An ISIS Loss In Mosul Doesn't Mean They'll Lose The War
SCOTT SIMON, HOST:
This is WEEKEND EDITION from NPR News. I'm Scott Simon. Iraqi forces and their allies continue their attempt to retake the city of Mosul from ISIS. Progress has been slow, but their advance is ongoing. We're joined now by Seth Jones. He's director of the International Security and Defense Policy Center at the RAND Corporation. He also served as an advisor with the commanding general of U.S. special operations forces in Afghanistan. Mr. Jones, thanks so much for being with us.
SETH JONES: Thanks for having me on, Scott.
SIMON: You argue that ISIS might lose the battle, but still wind up closer toward winning the war.
JONES: Well, I think the issue here is to understand that groups like ISIS wax and wane over time. Just because they're weakening now and they're losing territory doesn't mean that this trend will continue. I think there are a range of factors that may increase their probability of coming back, and I think that's what I've argued.
SIMON: Give us some historical context, if you could. You argue that, historically, insurgencies have often succeeded when they keep what amounts to - forgive this cliche - a light footprint.
JONES: Right. So there are a couple of factors that if ISIS decides to learn - effectively learn - some of the lessons from successful insurgent groups, they'll do at least three things. One is that they will look for sanctuary - we've already seen them doing that in the Jazira areas along the Iraqi-Syrian border - where they'll refit, train and then wait for future operations. A second is a switch to a guerrilla campaign. That is, they're facing a much more powerful enemy right now - The Iraqi security forces, Shia militias, Sunni Arab forces, Kurdish Peshmerga backed by American and other special operations and air power.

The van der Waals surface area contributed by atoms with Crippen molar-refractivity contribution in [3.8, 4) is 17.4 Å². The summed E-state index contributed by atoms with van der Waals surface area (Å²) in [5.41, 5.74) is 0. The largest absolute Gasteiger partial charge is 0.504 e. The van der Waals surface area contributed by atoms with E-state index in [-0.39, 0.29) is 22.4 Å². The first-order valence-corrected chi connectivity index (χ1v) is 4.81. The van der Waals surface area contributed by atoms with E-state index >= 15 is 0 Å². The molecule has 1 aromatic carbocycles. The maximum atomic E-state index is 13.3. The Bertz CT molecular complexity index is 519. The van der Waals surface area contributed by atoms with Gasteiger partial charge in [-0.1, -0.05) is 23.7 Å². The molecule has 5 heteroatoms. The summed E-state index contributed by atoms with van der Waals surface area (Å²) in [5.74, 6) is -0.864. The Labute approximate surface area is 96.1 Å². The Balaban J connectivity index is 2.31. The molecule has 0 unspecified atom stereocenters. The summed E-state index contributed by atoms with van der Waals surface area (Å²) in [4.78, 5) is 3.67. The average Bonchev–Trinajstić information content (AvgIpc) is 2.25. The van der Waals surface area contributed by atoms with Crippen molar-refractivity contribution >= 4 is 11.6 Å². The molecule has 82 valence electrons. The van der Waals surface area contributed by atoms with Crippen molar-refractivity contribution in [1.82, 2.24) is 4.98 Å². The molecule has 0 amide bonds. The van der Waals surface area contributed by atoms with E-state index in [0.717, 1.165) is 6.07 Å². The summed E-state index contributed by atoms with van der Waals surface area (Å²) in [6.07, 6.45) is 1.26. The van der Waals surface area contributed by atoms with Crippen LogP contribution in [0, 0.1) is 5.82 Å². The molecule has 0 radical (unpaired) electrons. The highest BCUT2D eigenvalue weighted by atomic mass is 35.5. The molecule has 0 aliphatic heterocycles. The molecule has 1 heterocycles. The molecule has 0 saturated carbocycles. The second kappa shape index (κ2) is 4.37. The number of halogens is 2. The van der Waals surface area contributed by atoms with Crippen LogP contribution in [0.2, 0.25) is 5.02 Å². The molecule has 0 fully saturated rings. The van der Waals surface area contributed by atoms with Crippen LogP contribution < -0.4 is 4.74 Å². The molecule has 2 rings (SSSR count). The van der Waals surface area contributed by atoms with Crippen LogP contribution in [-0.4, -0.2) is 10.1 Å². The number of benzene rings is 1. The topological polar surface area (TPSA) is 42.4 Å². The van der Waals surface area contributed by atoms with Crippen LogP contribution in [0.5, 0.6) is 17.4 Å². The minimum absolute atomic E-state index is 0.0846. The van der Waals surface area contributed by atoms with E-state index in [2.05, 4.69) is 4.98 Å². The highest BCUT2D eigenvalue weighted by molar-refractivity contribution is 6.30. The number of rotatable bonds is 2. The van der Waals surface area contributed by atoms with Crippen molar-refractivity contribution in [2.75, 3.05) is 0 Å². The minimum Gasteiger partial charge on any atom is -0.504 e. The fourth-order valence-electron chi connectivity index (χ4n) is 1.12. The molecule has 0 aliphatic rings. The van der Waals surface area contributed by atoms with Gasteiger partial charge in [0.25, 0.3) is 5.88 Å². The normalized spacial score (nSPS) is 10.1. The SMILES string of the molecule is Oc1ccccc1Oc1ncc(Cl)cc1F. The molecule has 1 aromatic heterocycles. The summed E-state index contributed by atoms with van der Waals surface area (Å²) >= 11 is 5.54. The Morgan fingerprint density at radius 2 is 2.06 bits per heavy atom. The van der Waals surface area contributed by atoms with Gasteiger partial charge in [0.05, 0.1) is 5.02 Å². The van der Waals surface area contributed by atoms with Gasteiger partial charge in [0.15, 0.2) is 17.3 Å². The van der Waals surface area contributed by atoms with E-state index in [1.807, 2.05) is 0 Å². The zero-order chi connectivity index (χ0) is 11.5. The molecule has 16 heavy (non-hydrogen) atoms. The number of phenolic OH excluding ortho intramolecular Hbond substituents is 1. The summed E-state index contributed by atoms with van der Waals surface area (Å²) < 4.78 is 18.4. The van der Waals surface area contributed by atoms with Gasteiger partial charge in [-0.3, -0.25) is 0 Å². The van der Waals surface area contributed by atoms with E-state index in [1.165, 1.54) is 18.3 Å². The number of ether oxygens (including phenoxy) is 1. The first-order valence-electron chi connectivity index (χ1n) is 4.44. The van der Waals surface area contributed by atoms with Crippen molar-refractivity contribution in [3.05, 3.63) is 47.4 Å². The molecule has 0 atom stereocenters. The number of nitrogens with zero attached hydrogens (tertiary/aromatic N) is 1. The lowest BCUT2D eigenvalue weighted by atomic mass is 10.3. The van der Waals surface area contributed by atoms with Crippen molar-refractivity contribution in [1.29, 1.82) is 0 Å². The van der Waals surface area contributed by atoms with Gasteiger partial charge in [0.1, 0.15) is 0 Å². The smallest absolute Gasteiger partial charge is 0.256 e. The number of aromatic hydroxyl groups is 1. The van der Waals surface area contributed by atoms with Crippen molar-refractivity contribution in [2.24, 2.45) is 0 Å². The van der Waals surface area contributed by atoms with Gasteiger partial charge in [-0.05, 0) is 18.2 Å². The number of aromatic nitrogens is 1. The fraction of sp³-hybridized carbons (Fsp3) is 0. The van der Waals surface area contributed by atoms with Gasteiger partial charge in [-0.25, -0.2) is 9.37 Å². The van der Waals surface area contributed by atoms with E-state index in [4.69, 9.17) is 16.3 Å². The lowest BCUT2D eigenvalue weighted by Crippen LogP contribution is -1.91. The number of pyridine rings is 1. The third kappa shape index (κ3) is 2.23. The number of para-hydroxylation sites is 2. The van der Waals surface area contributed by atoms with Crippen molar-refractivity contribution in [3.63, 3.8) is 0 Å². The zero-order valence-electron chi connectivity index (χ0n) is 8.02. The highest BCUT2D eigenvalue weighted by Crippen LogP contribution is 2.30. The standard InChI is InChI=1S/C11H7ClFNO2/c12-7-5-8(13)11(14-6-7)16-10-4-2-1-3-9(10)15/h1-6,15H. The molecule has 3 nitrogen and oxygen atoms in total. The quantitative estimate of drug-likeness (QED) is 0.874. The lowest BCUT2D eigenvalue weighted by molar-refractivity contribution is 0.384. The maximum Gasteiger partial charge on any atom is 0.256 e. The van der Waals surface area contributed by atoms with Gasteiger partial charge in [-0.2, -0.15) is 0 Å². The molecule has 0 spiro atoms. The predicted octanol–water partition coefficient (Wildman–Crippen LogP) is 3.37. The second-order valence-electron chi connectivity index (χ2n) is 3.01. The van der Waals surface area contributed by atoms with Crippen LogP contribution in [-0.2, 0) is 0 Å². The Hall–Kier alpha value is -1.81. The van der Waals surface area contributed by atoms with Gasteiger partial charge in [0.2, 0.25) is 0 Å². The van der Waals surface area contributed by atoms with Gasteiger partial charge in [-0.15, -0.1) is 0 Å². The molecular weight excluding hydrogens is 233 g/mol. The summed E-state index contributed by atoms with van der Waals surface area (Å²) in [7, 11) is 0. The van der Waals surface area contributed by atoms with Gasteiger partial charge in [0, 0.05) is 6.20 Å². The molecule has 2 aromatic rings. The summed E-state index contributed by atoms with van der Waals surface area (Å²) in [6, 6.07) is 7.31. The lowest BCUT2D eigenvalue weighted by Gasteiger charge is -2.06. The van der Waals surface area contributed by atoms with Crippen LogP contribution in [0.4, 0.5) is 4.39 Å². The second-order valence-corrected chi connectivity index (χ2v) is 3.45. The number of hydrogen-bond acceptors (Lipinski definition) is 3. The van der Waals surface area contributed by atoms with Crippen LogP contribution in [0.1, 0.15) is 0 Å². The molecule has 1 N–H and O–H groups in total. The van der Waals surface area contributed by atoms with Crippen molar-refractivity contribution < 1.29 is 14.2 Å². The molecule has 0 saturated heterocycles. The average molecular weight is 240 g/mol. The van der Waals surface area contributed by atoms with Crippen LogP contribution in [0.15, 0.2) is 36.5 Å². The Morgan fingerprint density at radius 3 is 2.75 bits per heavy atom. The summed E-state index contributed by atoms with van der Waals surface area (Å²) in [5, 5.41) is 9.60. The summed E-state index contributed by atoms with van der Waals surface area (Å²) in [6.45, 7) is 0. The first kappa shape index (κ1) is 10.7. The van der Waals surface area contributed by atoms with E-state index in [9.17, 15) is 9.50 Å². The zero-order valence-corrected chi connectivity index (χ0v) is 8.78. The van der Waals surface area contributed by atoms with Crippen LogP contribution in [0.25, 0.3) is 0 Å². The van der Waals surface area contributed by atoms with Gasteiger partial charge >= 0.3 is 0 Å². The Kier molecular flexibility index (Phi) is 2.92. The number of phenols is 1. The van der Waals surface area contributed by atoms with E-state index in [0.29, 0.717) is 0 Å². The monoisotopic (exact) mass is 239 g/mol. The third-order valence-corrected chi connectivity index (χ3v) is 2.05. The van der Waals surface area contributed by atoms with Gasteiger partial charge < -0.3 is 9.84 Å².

It makes very little sense for them at this point to conduct conventional campaigns, to take these kinds of forces on the battlefield, which means the tried and traditional method is guerrilla war. It's ambushes and raids. It's no set piece battles. And so that's the second issue that we look for. Third is to try to take advantage, over time, of grievances. There are plenty of them, both on the Iraqi and Syrian side, none of which have been effectively dealt with at this point. So those three things - I think, if they focused on them, they might be able to regain some of that territory.
SIMON: Has the Iraqi government therefore made a strategic mistake by investing so much firepower and so much prestige in retaking Mosul?
JONES: No. The Iraqi government, I don't think, has made a mistake in focusing so much of an effort, but what becomes very important is less the issue of taking Mosul and more what happens afterwards. Which of the state and non-state actors seize the territory? How effective is the Iraqi government in getting water back running, electricity back running, the delivery of services? These will become very important issues because if we see Kurdish forces into Sunni areas controlling territory, we see Shia - the popular mobilization Shia forces - controlling territory in Mosul itself, if we see poor governance with the Iraqi politicians that come in and take over areas that have been vacated by ISIS - these are all variables that may increase animosity among the local population.
SIMON: What would you like to see the next president of the United States do?
JONES: I'd like the next U.S. president to focus, in part, on taking territory away, but, even more important, to understand that wars in places like Iraq and Syria are first political and second military. So if you're going to make a decision to try to take territory away from a group like ISIS, then you've got to deal with some of the grievances that are underlying the whole conflict because if you don't deal with those, you will be right back where we started in 2018 or 2017. That lesson should have been learned in 2011, and it wasn't.
SIMON: Seth Jones is director of the International Security and Defense Policy Center at the RAND Corporation. Thanks so much for being with us.
JONES: Thank you, Scott. Transcript provided by NPR, Copyright NPR.